Lightweight Jackets
California has been going through a heat wave in the last week, so I’ve been unexpectedly getting a little more wear out of my summer clothes. Pictured above: a blue safari jacket from Ascot Chang, a pair 3sixteen jeans, some unlined Alden chukkas, a white Barns t-shirt, and a new belt from Don’t Mourn Organize.  
The nice thing about a lightweight jacket such as this is that you can get a little layering in even when the weather is hot. Unlined and unpadded, such jackets wear a lot cooler than sport coats — even when they’re made from heavier, thicker materials. They’re also great for the cooler conditions of early fall, when you want something to protect you from the chill, but don’t want something as warm as a heavy coat. 
If you’re interested in one, there are a bunch of options. Ascot Chang’s safari jackets can be found in both ready-to-wear and bespoke form at The Armoury, but you’ll have to call or stop by one of their stores. Alternatively, if you have a custom shirt maker, they should also be able to make you something. For something more affordable, browse eBay for Engineered Garments’ models. They’ve made a few in the past. You can also try to get one as cool as Hooman Majd’s, which was made by Maison Martin Margiela.
Generally speaking, safari jackets are better suited to hot summer weather (or when summer won’t seem to leave). For something more fall appropriate, try CPO shirts, which is a kind of heavy shirt jacket originally worn by Chief Petty Officers (hence the name CPO). I really like the unique material on Buzz Rickson’s model, but Steven Alan’s and Fidelity’s are more affordable. J. Crew also has this one on sale for sixty bucks today, although I’m not sure of the weight of the fabric (in the photo, it looks a little shirt-y). Additionally, there are Pendleton Board Shirts. They’re not technically CPO shirts, but they’re close enough. If you want something with a little more of an edge, check your local thrift shop or Vintage Trends.

Lightweight Jackets

California has been going through a heat wave in the last week, so I’ve been unexpectedly getting a little more wear out of my summer clothes. Pictured above: a blue safari jacket from Ascot Chang, a pair 3sixteen jeans, some unlined Alden chukkas, a white Barns t-shirt, and a new belt from Don’t Mourn Organize.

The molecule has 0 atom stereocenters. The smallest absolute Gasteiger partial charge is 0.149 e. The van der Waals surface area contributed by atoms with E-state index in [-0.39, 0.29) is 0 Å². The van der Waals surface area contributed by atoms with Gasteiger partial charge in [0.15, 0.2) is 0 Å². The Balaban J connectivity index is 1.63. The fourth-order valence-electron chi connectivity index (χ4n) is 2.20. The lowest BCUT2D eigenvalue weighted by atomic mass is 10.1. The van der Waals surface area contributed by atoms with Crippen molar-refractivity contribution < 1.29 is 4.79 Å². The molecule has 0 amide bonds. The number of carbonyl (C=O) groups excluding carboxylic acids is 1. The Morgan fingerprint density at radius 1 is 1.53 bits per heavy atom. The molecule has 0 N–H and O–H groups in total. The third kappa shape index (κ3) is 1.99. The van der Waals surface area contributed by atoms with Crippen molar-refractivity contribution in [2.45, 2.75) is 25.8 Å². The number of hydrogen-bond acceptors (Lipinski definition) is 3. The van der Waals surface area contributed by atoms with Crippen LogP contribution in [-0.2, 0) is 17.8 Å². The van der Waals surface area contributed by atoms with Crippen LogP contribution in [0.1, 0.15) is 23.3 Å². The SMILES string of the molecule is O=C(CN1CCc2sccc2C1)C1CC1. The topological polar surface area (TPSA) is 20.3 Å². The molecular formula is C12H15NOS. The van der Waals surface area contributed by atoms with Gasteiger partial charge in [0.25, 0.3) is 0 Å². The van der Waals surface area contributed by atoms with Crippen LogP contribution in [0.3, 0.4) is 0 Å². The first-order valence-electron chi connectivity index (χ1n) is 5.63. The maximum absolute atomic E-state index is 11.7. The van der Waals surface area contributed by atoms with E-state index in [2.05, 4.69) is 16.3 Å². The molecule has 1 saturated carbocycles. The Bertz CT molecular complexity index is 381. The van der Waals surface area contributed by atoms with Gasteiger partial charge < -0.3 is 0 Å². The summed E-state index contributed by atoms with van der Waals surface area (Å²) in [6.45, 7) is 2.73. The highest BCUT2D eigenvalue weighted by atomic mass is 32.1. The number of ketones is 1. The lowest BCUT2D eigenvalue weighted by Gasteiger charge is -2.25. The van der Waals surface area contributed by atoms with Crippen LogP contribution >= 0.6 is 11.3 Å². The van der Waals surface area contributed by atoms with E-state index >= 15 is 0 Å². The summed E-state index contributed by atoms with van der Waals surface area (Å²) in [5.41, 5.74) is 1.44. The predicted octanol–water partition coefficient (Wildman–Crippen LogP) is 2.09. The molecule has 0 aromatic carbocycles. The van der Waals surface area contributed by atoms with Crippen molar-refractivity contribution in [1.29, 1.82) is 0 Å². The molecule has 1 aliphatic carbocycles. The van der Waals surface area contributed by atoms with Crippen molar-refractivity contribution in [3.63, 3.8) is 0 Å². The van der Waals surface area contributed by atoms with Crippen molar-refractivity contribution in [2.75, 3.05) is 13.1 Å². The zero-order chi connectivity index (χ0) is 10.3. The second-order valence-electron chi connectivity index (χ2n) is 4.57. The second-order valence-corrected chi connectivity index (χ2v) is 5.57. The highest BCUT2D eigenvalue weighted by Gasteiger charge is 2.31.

The nice thing about a lightweight jacket such as this is that you can get a little layering in even when the weather is hot. Unlined and unpadded, such jackets wear a lot cooler than sport coats — even when they’re made from heavier, thicker materials. They’re also great for the cooler conditions of early fall, when you want something to protect you from the chill, but don’t want something as warm as a heavy coat. 

If you’re interested in one, there are a bunch of options. Ascot Chang’s safari jackets can be found in both ready-to-wear and bespoke form at The Armoury, but you’ll have to call or stop by one of their stores. Alternatively, if you have a custom shirt maker, they should also be able to make you something. For something more affordable, browse eBay for Engineered Garments’ models. They’ve made a few in the past. You can also try to get one as cool as Hooman Majd’s, which was made by Maison Martin Margiela.

Generally speaking, safari jackets are better suited to hot summer weather (or when summer won’t seem to leave). For something more fall appropriate, try CPO shirts, which is a kind of heavy shirt jacket originally worn by Chief Petty Officers (hence the name CPO). I really like the unique material on Buzz Rickson’s model, but Steven Alan’s and Fidelity’s are more affordable. J. Crew also has this one on sale for sixty bucks today, although I’m not sure of the weight of the fabric (in the photo, it looks a little shirt-y). Additionally, there are Pendleton Board Shirts. They’re not technically CPO shirts, but they’re close enough. If you want something with a little more of an edge, check your local thrift shop or Vintage Trends.

Style for College Students